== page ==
Mohsin and Zuber Issa : garage tycoons who put Asda in their trolley

The supermarket’s new owners are Mohsin and Zuber Issa, two brothers from Blackburn who started with a rundown petrol station 20 years ago. But their success has always been about food as much as fuel.

Mohsin and Zuber Issa
Mohsin, right, and Zuber Issa
(Image credit: © Jon Super / Alamy)

The latest chapter in the remarkable rise of the Blackburn-based brothers Mohsin and Zuber Issa caught even those who observed their rise at close quarters by surprise, says The Times. Last month one of them met a senior member of the local district council. “Zuber kind of mentioned that he thought they were in pole position to buy Asda,” the latter relates. “I was tempted to say: ‘What, the one round the corner?’.”

The brothers’ £6.8bn deal to buy the UK’s third-largest supermarket from Walmart has been almost universally welcomed as a great British success story. After 20 years in US ownership there was a sense of the business (founded in 1965 in Wakefield, West Yorkshire) returning home. Indeed, the supermarket’s chief executive, Roger Burnley credits them with being “the most Asda non-Asda people I’ve ever come across” – even if, as he joked, the Lancastrian-born brothers hail “from the wrong side of the Pennines”.

An empire that started with a garage

Even before Asda came onto the radar, the publicity-shy brothers’ progression from small-time garage owners to billionaire petrol-station tycoons was a remarkable rags-to-riches story that has largely gone unnoticed, says the Daily Mail. Born to Indian parents, who moved from Gujarat to the UK “with nothing” in the early 1970s and found work in Blackburn’s textile mills, Mohsin, 49, and Zuber, 48, grew up in a modest terraced house in the town – and learned the value of hard graft early. After leaving his job at the mill, their father bought his own garage and, in their teens, the brothers helped out selling petrol and refreshments. Although the family later sold the business, “the seeds of a billion-pound empire were sown”, says The Manchester Evening News. In 2001, when they bought “a rundown garage” on a busy road in nearby Bury for £150,000, they pushed the site’s retail potential, adding a newsagent and grocery business. The idea was to turn petrol forecourts into places people chose to visit – “motorway services, off the motorway”, as Mohsin later put it.

Subscribe to MoneyWeek

Subscribe to MoneyWeek today and get your first six magazine issues absolutely FREE

Get 6 issues free

Sign up to Money Morning

Don't miss the latest investment and personal finances news, market analysis, plus money-saving tips with our free twice-daily newsletter

Don't miss the latest investment and personal finances news, market analysis, plus money-saving tips with our free twice-daily newsletter

Sign up

The brothers expanded rapidly: snapping up ailing garages across Lancashire and then the whole of the UK under the Euro Garages (EG) brand. Those who watched their progress put it down to “entrepreneurial nous and a bucket load of debt”, says The Sunday Times. Still, the timing was spot on. Faced with declining fuel sales, the oil majors were pulling out of the market leaving plenty of cheap sites available.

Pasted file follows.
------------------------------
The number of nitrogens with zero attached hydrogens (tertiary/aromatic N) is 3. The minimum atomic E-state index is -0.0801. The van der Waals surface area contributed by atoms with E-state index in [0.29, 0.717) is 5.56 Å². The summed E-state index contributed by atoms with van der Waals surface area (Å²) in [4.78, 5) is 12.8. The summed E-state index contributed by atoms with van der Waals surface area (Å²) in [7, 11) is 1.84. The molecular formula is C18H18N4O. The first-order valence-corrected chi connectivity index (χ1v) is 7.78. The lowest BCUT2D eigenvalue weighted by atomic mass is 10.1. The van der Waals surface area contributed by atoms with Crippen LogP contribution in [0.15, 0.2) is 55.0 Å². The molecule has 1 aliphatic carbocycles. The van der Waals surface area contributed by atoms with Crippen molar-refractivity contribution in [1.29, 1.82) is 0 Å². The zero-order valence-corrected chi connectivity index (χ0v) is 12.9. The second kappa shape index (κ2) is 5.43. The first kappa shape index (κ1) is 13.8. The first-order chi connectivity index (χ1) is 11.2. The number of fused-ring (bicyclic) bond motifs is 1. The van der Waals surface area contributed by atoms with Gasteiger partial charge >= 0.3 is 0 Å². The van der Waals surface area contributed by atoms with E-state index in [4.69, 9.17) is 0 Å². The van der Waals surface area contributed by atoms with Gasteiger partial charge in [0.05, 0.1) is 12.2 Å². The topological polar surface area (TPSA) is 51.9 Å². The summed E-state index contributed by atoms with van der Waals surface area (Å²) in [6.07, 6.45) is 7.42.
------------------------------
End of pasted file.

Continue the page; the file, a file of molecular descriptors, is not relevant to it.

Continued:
Food, not fuel

The brothers – who later boasted they made more from selling a cup of coffee than on the average tank fill-up – had spotted the direction of travel: a crucial early move was to partner with well-known names such as Spar and Subway. International expansion (EG has 6,000 forecourts in ten countries) coincided with deals to run outlets for Greggs, KFC and Starbucks. In 2017, they bought 77 Little Chef roadside restaurants.

EG is valued at £10bn, with £7.3bn in debt (the brothers own 50% and private-equity group TDR holding the rest), so Asda will be their biggest deal yet. But the brothers think it will complement their business, while their experience will re-energise it, says the Financial Times.“We grew EG from nothing. We’ve been on the pumps, we’ve been stocking the shelves, cleaning the toilets. You do everything,” says Zuber. “Once you do the foundation work, it’s no different wherever you go in the world.”

Jane writes profiles for MoneyWeek and is city editor of The Week. A former British Society of Magazine Editors editor of the year, she cut her teeth in journalism editing The Daily Telegraph’s Letters page and writing gossip for the London Evening Standard – while contributing to a kaleidoscopic range of business magazines including Personnel Today, Edge, Microscope, Computing, PC Business World, and Business & Finance.

She has edited corporate publications for accountants BDO, business psychologists YSC Consulting, and the law firm Stephenson Harwood – also enjoying a stint as a researcher for the due diligence department of a global risk advisory firm.

Her sole book to date, Stay or Go? (2016), rehearsed the arguments on both sides of the EU referendum.

She lives in north London, has a degree in modern history from Trinity College, Oxford, and is currently learning to play the drums.